Another positive aspect of this film is the fact that it does bring forth plenty of new and interesting ideas, however, these ideas don't coalesce well enough to fit into a streamlined story. How they characterized Peter's transformation and how he changed as spider DNA intermingled with his was rather interesting. Him catching a fly and licking his lips like he was about to eat it was interesting. Indeed, Garfield's portrayal does have a lot of spider-like mannerisms in it. It definitely would have been an interesting take on the character had it been explored more. It would make sense for some of the instincts, not just the abilities, to cross over into Peter.

Another positive aspect of this film is that there are some truly creative scenes. My favorite being a scene where Spider-Man is searching for The Lizard in the sewers. He sets up a network of webs throughout the tunnels and then sits and waits until he gets a vibration from one of them, just like a real spider catching its prey. It was also great to have Spidey reclining back on his web to play a game on his phone while he waited because, if spiders could, they'd pass the time doing the same thing.

However, for every fun and interesting idea this film has there are also very questionable ones. While I enjoyed Garfield's portrayal of Parker I didn't like how this film turned him into more of a punkish skater. While it makes sense that he shouldn't necessarily be a stereotypical nerd, as he was depicted initially in the comics, because in real life nerds come in all shapes and sizes like everything else. It just didn't feel right to have him skating around. While it's merely a nit-picky part on my end there are also more troubling decisions made in this film. The largest one being how Uncle Ben's death is executed in this film.

 To be clear here, Uncle Ben's death is the most pivotal moment in the Spider-Man lore. It is what made Peter Parker realize that with great power comes great responsibility and what drove him to become Spider-Man. This is something that is, regardless of how many retconns and deals with the devil Spidey makes, that remains a solid fact. However, in The Amazing Spider-Man, Uncle Ben's death is pretty much pointless here. Sure, it plays out fairly similarly here. Peter lets a criminal go despite having super powers and it results in the criminal killing Uncle Ben. However, this film drags out a portion of this story, the part where Peter goes on a path of revenge to find his uncle's killer, and it results in a string of vigilante attacks as Spidey tries to hunt the guy down. That's all he does for the first half of the movie as Spider-Man he tries to catch the guy responsible. He doesn't even decide to do some actual super-heroing until he saves a child from a burning car. And with that, the main crux of the Spider-Man lore is rent asunder. Because Uncle Ben's death doesn't teach Peter to become Spider-Man, a man who uses his power responsibly, some kid in a burning car does.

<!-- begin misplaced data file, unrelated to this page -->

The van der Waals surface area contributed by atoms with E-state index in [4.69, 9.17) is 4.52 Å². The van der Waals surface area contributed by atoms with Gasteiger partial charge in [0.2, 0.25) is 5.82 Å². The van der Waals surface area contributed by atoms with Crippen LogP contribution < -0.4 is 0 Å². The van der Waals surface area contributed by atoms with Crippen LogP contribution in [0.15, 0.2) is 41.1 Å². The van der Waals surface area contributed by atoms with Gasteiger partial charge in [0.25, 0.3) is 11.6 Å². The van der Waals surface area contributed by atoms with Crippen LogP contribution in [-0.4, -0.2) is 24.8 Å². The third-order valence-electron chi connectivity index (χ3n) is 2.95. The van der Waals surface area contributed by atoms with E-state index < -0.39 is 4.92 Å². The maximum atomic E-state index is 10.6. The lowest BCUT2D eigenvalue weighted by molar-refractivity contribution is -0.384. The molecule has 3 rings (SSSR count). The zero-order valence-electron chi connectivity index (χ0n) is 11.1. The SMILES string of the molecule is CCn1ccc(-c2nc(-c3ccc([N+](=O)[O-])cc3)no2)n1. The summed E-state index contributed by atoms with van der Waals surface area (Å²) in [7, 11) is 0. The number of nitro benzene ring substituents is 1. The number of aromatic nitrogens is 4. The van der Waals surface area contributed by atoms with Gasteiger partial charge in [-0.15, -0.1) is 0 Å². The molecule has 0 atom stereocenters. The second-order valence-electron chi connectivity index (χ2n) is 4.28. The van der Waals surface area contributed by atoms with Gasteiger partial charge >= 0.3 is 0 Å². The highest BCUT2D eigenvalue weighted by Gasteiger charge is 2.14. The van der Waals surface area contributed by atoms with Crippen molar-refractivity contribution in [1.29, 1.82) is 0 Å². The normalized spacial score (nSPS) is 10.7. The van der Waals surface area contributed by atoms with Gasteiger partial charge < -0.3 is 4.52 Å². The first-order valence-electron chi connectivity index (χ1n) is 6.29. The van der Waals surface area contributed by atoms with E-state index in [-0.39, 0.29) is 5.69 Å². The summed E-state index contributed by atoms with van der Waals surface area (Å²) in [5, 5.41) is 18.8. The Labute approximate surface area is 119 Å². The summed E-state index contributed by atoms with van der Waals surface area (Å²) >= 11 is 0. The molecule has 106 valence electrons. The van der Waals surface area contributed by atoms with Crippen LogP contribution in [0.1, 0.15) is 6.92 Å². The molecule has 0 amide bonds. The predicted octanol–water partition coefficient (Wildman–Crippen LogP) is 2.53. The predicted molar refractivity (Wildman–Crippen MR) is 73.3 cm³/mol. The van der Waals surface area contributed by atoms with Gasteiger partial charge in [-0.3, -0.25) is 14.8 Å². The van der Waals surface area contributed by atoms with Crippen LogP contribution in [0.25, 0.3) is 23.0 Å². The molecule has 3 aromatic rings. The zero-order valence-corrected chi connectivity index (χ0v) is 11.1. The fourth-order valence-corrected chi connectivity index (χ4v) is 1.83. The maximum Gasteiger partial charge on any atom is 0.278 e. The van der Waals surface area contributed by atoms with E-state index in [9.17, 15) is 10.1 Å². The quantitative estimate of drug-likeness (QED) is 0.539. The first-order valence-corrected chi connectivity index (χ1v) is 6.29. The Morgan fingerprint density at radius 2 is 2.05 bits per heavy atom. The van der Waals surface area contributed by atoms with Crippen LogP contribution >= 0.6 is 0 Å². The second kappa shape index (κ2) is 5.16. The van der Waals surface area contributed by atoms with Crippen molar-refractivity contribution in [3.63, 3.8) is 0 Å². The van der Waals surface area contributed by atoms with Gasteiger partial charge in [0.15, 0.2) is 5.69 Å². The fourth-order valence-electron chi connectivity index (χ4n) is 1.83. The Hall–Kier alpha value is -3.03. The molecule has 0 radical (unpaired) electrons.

I know it may sound like I'm just nerd raging here, and I'll even admit that it may be the case, however this was a story told so many times that people who know about Spider-Man just in passing know about the importance of Uncle Ben and his death. So, I ask you, how is it you can screw up something literally EVERYBODY knows about? I'd love to know, because the writers of this film obviously managed to do so.

The films also likes to jump from set-piece to set-piece without little or not background or establishment in place. People were doing things in places and I didn't know why they were doing what they were doing or where they were doing it. The Lizard spontaneously attacks a street during the movie even though everything had been pointing out the fact that he was actually supposed to be heading to a destination. Why did he make a pit stop to gas a city block? Then, after being told that The Lizard has launched a biological attack on New York, Captain Stacey doesn't reassess his pursuit of Spider-Man--whose crimes so far have been vigilantism, resisting arrest, and making the sides of buildings sticky--and divert his forces to stop the Lizard. Instead, he continues hunting down Spider-Man. Why? Because having a scene where Stacey pulls Peter's mask off in front of a bunch of cops would be awesome and dramatic  Sure, it looked cool, but in the end it was just an empty action set-piece. That's why I call this movie an incoherent mess. It had a ton of cool ideas for scenes but didn't seem to have a story to stitch those ideas together.

Now, I may be making this movie look like crap but I assure you it isn't. It's just not a great movie. Maybe I expected too much from this movie, but damn it I did expect more than what I got. However, that doesn't make it a crappy movie (like the movie(s) that were shown in the trailers preceding it...*cough*). I wasn't mad or angry when I left the theater. I was disappointed, because I expected more than what I got from it. It's, at face value, a solid super-hero flick. Most will enjoy it, I will just shrug at it.

Do I recommend you see it? Sure, you can. Though if you're a die hard fan of Spidey or are interested in seeing the so called "secret origins" of Spider-Man, you will be disappointed.

I give, The Amazing Spider-Man, 3 webshooters out of 5.